UNITED STATES DISTRICT COURT SOUTHERN DISTRICT OF CALIFORNIA
December 19, 2011
HOWARD YOUNG, CDCR #F-44590,
LARRY SMALLS, ET AL.,
The opinion of the court was delivered by: Jan M. Adler U.S. Magistrate Judge
ORDER (1) DENYING PLAINTIFF'S MOTION FOR RECONSIDERATION [Doc. No. 139]; (2) SETTING BRIEFING SCHEDULE ON PLAINTIFF'S RENEWED MOTION FOR SUMMARY JUDGMENT [Doc. No. 141]; (3) DENYING PLAINTIFF'S MOTION FOR AN ORDER FOR ACCESS TO LAW LIBRARY [Doc. No. ) 142]; AND (4) GRANTING ) PLAINTIFF'S REQUEST FOR COPIES ) OF CHAMBERS RULES [Doc. No. 142]
Presently before the Court are the following motions filed by Plaintiff Howard Young: a motion for reconsideration (Doc. No. 139), a renewed motion for summary judgment (Doc. No. 141), and a motion for an order for access to an adequate law library and for copies of chambers rules (Doc. No. 144).
Motion for Reconsideration
On November 18, 2011 nunc pro tunc November 10, 2011, Plaintiff filed a motion for reconsideration of the Court's October 27, 2011 Order denying his motions for appointment of counsel and for expert witnesses.
The Federal Rules of Civil Procedure do not expressly provide for motions for reconsideration. Rule 60(b), to which Plaintiff cites, allows a party to seek relief from "a final judgment, order, or proceeding" due to "mistake, inadvertence, surprise, or excusable neglect," "newly discovered evidence," "fraud," or because "the judgment is void," "the judgment has been satisfied," or for "any other reason that justifies relief." Fed. R. Civ. P. 60(b). Local Civil Rule 7.1(i), however, does expressly permit motions for reconsideration. Under Rule 7.1(i)(1), a party applying for reconsideration must set forth "what new or different facts or circumstances are claimed to exist which did not exist, or were not shown" upon the prior application. Civ. L.R. 7.1(i)(1).
Here, Plaintiff has shown no "newly discovered evidence" nor has he demonstrated that any "new or different facts or circumstances" warrant reconsideration of the Court's October 27, 2011 Order. Accordingly, Plaintiff's motion for reconsideration is DENIED.*fn1
Motion for Summary Judgment
On September 27, 2011 nunc pro tunc September 21, 2011, Plaintiff filed a motion for summary judgment. Doc. No. 126. During a Case Management Conference held on November 1, 2011, Plaintiff advised the Court that he wished to withdraw the motion and would file a notice of withdrawal of the motion without prejudice. See Nov. 1, 2011 Order at 6 [Doc. No. 136]. Instead of filing a notice of withdrawal of the motion, however, Plaintiff filed a renewed motion for summary judgment as well as a notice of intent to file points and authorities in support of his motion. Doc. Nos. 141, 142.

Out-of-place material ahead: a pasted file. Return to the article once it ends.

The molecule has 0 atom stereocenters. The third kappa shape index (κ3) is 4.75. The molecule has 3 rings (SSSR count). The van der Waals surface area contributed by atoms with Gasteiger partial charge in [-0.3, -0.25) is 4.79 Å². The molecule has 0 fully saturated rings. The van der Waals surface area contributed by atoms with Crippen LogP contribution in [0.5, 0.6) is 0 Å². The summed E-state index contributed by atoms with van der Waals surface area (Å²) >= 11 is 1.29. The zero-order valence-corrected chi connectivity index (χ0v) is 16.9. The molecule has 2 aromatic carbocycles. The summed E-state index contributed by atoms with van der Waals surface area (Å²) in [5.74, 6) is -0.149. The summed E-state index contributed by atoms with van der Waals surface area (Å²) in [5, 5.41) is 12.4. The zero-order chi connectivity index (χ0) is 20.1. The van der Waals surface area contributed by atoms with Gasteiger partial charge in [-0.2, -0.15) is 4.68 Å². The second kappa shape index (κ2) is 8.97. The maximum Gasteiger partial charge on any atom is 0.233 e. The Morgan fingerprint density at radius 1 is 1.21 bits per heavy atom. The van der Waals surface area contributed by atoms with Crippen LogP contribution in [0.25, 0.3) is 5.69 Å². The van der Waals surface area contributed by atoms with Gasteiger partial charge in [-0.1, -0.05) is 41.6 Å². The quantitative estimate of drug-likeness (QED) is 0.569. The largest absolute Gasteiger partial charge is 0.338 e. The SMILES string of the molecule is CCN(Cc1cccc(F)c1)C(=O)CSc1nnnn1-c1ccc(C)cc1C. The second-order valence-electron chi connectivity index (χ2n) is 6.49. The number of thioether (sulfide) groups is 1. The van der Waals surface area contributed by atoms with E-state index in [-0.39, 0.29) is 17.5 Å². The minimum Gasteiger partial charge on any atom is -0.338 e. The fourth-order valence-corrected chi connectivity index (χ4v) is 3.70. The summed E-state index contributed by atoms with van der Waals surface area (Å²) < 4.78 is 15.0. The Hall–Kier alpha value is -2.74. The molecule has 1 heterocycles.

The Court hereby issues the following briefing schedule on Plaintiff's renewed motion for summary judgment:
1. Plaintiff shall file a memorandum of points and authorities and all documents supporting his motion for summary judgment on or before January 13, 2012.
2. Defendants shall file an opposition to Plaintiff's summary judgment motion on or before January 27, 2012.
3. Plaintiff shall file a reply brief on or before February 10, 2012. The motion will be deemed submitted as of that date.
Motion for an Order for Adequate Access to an Adequate Law Library and for Copies of Chambers Rules
Plaintiff requests that the Court issue an order directing the California Department of Corrections and Rehabilitation to "provide Plaintiff with adequate access to an adequate law library of at least 3-4 hours per week, of which the law library will include access to updated, relevant case law citations, the ability to obtain reasonable copies, and a paging system." Pl.'s Mot., Doc. No. 144, at 2. The Court previously denied Plaintiff's request for an order granting law library access on November 1, 2010. See Doc. No. 39.
Prison officials are required to "assist inmates in the preparation and filing of meaningful legal papers by providing prisoners with adequate law libraries or adequate assistance from persons trained in the law." Bounds v. Smith, 430 U.S. 817, 828 (1977). The right of access to the courts, however, only requires that prisoners have the capability of bringing challenges to sentences or conditions of confinement. Lewis v. Casey, 518 U.S. 343, 356-57 (1996). The right of access to the courts is only a right to present claims to the court, and not a right to discover claims or to litigate them effectively once filed. Id. at 354.
Here, as before, Plaintiff does not provide any indication that his alleged limited access to the law library has had any actual impact on his ability to adequately access the court or to comply with court deadlines. Accordingly, Plaintiff's request for an order granting "adequate access to an adequate law library" access is DENIED. Plaintiff's request for copies of the "Civil Pretrial & Trial Procedures of Judge Dana M. Sabraw" and for "Judge Adler's Chambers Rules," is GRANTED. The Clerk of Court shall mail copies of these documents to Plaintiff.
IT IS SO ORDERED.